Bavarian Apple Cake

applecakethumb.jpgHere's a recipe for a scrumptious apple dessert that can't make up its mind whether it's a pie, cake or crumble.

The Recipe


For The Base

  • 100g Self raising flour
  • 50g Ground almonds
  • 75g Butter
  • 50g Soft light brown sugar
  • The yolk of one egg
  • Half a teaspoon almond essence

For The filling

  • 500g Peeled and cored cooking apples or non-sweet dessert apples
  • 75g Soft light brown sugar

For The topping

  • 75g Plain flour
  • 50g Butter
  • 75g Soft light brown sugar
  • 1 Level teaspoon ground cinnamon


applecake2.JPGMake the base - put the flour, almonds and butter in a large mixing bowl and rub together with fingertips or a rubbing-in tool (as shown here). Continue until the mixture resembles crumbs.

applecake3.JPGAdd the sugar, almond essence and egg yolk and mix together with a table knife.

You don't need to be too thorough here - it's OK to leave little clumps of brown sugar in the mix.

applecake4.JPGSpread the mixture across the base of a loose-bottomed cake tin. Press it down with a flat object such as the base of a tumbler.

I've lined this cake tin with pieces of re-usable teflon baking sheet, cut to size - this helps to release the cake when it's cooked, but is not absolutely essential.

Now is a good time to preheat your oven - 160 C.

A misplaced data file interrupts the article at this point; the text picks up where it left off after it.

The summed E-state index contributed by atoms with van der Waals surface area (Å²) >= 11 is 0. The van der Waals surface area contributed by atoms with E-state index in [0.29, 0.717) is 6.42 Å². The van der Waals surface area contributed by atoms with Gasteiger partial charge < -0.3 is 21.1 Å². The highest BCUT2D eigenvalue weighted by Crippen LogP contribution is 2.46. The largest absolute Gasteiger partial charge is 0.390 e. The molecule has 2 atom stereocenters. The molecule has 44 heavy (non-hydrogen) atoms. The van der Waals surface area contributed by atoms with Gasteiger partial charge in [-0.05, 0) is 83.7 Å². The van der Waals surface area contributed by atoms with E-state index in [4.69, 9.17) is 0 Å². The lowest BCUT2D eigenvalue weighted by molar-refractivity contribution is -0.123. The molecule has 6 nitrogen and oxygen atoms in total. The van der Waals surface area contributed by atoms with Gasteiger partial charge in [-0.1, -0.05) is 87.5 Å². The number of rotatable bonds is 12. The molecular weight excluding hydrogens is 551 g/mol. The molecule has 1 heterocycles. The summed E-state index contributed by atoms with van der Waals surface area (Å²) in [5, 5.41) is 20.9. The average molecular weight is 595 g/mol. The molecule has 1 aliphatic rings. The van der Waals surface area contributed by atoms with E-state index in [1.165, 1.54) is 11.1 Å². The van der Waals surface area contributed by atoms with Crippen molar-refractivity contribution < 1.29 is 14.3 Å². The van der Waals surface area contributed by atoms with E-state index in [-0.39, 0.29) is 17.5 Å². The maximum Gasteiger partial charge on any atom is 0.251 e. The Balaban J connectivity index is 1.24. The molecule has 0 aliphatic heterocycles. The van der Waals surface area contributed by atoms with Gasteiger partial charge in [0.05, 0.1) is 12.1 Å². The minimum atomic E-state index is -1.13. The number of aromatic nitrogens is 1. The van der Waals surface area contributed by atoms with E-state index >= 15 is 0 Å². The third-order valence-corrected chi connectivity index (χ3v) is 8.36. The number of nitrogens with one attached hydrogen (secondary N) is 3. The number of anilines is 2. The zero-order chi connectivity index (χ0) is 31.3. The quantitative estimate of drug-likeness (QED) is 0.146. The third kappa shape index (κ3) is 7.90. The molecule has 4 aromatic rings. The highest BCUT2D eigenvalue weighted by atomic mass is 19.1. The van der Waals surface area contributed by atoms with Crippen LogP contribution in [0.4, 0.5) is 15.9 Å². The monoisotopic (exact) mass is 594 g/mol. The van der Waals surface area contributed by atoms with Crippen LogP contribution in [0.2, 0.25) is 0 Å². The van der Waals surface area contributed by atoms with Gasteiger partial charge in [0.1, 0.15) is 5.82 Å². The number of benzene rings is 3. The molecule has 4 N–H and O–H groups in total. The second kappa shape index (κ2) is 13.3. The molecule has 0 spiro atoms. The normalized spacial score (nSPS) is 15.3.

applecake5.JPGAdd the filling - Peel the apples and remove the cores - slice them into thin pieces.

applecake6.JPGLayer some of the apples into the tin, then add some of the brown sugar.

Repeat with more apples and more sugar until you've used both of the filling ingredients up.

applecake7.JPGMake the topping - put all of the topping ingredients in a large bowl (the same one as the base mix - save on washing up).

Cut the ingredients together with a table knife, or rubbing in tool, until the mixture resembles crumbs.

applecake8.JPGSpread the topping evenly over the apple pieces.

Bake in the oven for 40 minutes, then turn down the heat to 130 C and bake for a further 20 minutes.

The apples will cook down to about a quarter of their original thickness, the topping will partly melt and caramelise and the base will turn into a sort of soft, moist shortcake.

applecake9.JPGAllow to cool almost completely before pushing up the base of the tin to remove the cake - if you didn't line the sides, you might need to run a knife around the inside to free it up first.

Serve warm or cold, on its own, or with custard, ice cream or whipped cream.

Separating An Egg Yolk

This recipe calls for a single separated egg yolk - there are such things as tools to separate the whites and yolks of eggs - or you can do it by cracking the egg onto a slotted spoon and letting the white run through into a bowl below.

applecake10.JPGBut probably the easiest way is to use the two eggshell halves - pass the yolk gently back and forth between the two shell halves, deliberately spilling the white out into a bowl or cup underneath.